Americans Prefer 'Merry Christmas' to 'Happy Holidays'

A majority of Americans prefer stores using "Merry Christmas" as its holiday greeting, according to a Rasmussen Reports survey.

In a national survey of 1,000 respondents, 69 percent answered that they preferred to see holiday retail signs with the greeting "Merry Christmas" over "Happy Holidays."

Liberty Counsel President Mathew Staver said the results to the November poll corresponds to what he has been saying all along. "People enjoy Christmas," he stated.

Liberty Counsel has been publishing its Friend or Foe Christmas campaign, educating, informing and in some cases, litigating public and private entities over their stance on the holiday. Staver believes that some stories limit their use of Christmas because "they felt it would offend a minority of shoppers."

But, Staver pointed out, even Jews and others who don't celebrate enjoy Christmas.

Still, many retailers have cleared holiday displays of the word Christmas, replacing it with Happy Holidays. The change prompted the Liberty Counsel to form a Naughty and Nice list of offending retailers. Staver noted that the naughty list was a lot longer than the nice one when it began.

Wal-Mart was among its worse transgressors. According to Staver, the chain store would sell "holiday trees" instead of Christmas trees. "The only holiday that uses [trees] is Christmas. There are no Thanksgiving trees."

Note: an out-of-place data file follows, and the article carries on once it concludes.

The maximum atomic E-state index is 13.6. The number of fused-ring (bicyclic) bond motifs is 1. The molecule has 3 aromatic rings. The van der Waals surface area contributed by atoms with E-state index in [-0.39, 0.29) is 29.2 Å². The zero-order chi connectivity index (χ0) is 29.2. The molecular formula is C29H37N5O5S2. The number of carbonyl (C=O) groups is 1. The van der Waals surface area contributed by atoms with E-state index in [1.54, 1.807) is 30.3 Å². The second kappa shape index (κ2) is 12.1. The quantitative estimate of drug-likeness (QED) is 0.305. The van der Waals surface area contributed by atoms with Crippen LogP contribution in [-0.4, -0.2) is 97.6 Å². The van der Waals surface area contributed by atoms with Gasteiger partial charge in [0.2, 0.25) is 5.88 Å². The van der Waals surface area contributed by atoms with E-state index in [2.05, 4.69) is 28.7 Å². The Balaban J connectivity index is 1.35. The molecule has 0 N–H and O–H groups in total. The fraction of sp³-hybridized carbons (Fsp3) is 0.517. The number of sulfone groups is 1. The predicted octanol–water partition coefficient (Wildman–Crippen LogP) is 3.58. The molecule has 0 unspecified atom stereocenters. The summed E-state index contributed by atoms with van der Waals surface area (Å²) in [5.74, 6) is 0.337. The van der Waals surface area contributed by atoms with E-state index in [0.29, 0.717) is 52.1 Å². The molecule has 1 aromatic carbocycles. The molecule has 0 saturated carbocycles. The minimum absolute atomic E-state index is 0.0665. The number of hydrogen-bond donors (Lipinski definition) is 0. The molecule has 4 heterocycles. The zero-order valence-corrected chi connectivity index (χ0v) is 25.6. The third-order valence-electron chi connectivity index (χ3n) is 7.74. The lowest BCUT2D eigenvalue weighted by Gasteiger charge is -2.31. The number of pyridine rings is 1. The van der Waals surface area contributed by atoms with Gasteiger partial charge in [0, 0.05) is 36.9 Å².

He reported that Wal-mart also had anti-Christmas story policies. "They had even said that [store employees] could not return a greeting of 'Merry Christmas' even if it was said by a customer," he recalled.

"The absurdity of this has [made] people become very vocal and I think retailers are now listening," he said.

Notably, companies from all over the country are calling to ensure that their names are on the nice list, Staver reported.

The American Family Association also has a Naughty and Nice list. Their list takes a closer look at companies' advertisements on television, in mailers and online. The AFA recently announced that Dick's Sporting Goods made it onto the Nice list.

"It's gratifying to see a retailer like Dick's recognize that our nation has specifically set aside December 25 to honor the birthday of Jesus Christ … That's what this season is ultimately about," Buddy Smith AFA executive vice-president said in a statement.

The Liberty Counsel recently added Best Buy and to the Nice list.

"We're not asking retailers to eliminate 'Happy Holidays' or mention of other holidays," explained Staver. He said they simply want stores to acknowledge the Christmas holiday.

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